We've seen just about everyone else's opinion on QE3 in recent days (see here and here) so I'm going to put my head on the chopping block here again and try to predict the madness of central bankers. (I've had a decent string of successful calls on these Fed meetings, but my luck has to run out eventually, right?) Here's my thinking on QE3 as if I were sitting in on the FOMC meeting advising Dr. Bernanke on where we should go next.
This is where we are: The economy is weak. Everyone knows it. Unemployment is far too high. Inflation is not a big concern, but slightly above our target. The stimulus doesn't seem to have helped a huge amount, but no one knows for sure. The economy appears to be showing some signs of life in the real estate sector, but we can't hang our hat on another housing recovery to drive us out of this rut. The government needs to do more and we aren't completely out of ammo (at least we don't think so). That's the 30,000 foot view. Let's take a closer look:
- The Fed is an independent entity and seeks to avoid politicizing its role in the economy. There is nothing more political in America than a presidential race. So the Fed has to tread very carefully here. Does recent economic data really warrant appearing political and implementing what will be viewed as a hugely important stimulative package just weeks before a Presidential election? I don't think so. We can afford to wait and the prudent thing to do is to wait.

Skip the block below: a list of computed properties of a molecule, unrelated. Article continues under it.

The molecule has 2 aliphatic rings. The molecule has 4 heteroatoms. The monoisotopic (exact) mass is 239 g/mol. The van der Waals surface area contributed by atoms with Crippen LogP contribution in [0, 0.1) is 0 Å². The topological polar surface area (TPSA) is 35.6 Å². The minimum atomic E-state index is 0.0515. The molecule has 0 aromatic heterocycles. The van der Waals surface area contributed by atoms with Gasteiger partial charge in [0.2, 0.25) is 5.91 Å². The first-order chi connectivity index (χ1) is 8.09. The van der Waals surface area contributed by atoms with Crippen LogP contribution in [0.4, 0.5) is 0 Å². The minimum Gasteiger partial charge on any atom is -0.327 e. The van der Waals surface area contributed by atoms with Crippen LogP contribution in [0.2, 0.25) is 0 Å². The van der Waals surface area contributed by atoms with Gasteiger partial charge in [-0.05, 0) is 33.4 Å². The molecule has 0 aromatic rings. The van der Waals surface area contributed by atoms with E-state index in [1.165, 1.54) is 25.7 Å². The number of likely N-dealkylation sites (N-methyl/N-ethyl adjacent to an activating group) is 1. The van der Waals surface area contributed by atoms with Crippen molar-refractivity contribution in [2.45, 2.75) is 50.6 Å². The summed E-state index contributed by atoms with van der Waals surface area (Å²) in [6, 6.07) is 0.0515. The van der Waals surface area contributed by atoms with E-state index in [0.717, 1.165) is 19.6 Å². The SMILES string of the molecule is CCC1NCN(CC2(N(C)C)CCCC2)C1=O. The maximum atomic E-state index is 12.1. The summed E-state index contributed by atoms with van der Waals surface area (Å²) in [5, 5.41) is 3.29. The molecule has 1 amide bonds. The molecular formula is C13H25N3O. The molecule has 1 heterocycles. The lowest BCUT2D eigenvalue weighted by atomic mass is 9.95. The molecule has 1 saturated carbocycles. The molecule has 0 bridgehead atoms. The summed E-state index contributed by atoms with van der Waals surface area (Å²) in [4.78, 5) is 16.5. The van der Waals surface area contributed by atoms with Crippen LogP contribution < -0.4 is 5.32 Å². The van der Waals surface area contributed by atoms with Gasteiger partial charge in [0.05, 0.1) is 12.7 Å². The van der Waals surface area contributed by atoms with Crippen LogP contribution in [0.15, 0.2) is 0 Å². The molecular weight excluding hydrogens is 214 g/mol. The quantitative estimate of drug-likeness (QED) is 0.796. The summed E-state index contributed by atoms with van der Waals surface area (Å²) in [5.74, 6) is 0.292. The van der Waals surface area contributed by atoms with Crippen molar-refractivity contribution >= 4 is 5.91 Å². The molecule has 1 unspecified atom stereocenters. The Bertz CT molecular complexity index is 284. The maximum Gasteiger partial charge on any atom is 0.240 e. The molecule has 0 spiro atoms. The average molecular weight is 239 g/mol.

- Core inflation remains above the Fed's comfort zone. Inflation is not a concern, but by the Fed's measures we're failing on both the price stability AND the unemployment front. Clearly, we aren't having a huge impact on the unemployment front, but the effect of QE on inflation is less clear. With core inflation at 2.1% we're over our target of 2% and at risk of tipping above that if QE is implemented. Again, this indication says we can afford to hold off.
- The signalling effect is just about the strongest tool the Fed has left. So far, the threat of QE3 has appeared to have a very strong signaling effect. The Fed really believes in the wealth effect and the positive influence of rising asset prices so milking this signalling effect for all it's worth is another reason to hold off. If the portfolio re-balancing effect and the wealth effect are two of the primary transmission mechanisms for QE, then let's keep market participants staring at this bazooka on the table for as long as we can.
All in all, there are signs that the economy is stronger than some suspect and the above three points give us reason to hold off for another few months. We meet again October 23-24 and then again in December, so that's ample time to assess more data, avoid appearing political in front of the election and keep the markets staring at this nice big bazooka we have placed on the table with QE3.
My recommendation to the FOMC would be to hold off. The December meeting is an obvious time to implement QE3 and from a strategic perspective it makes a great deal more sense to implement the policy then.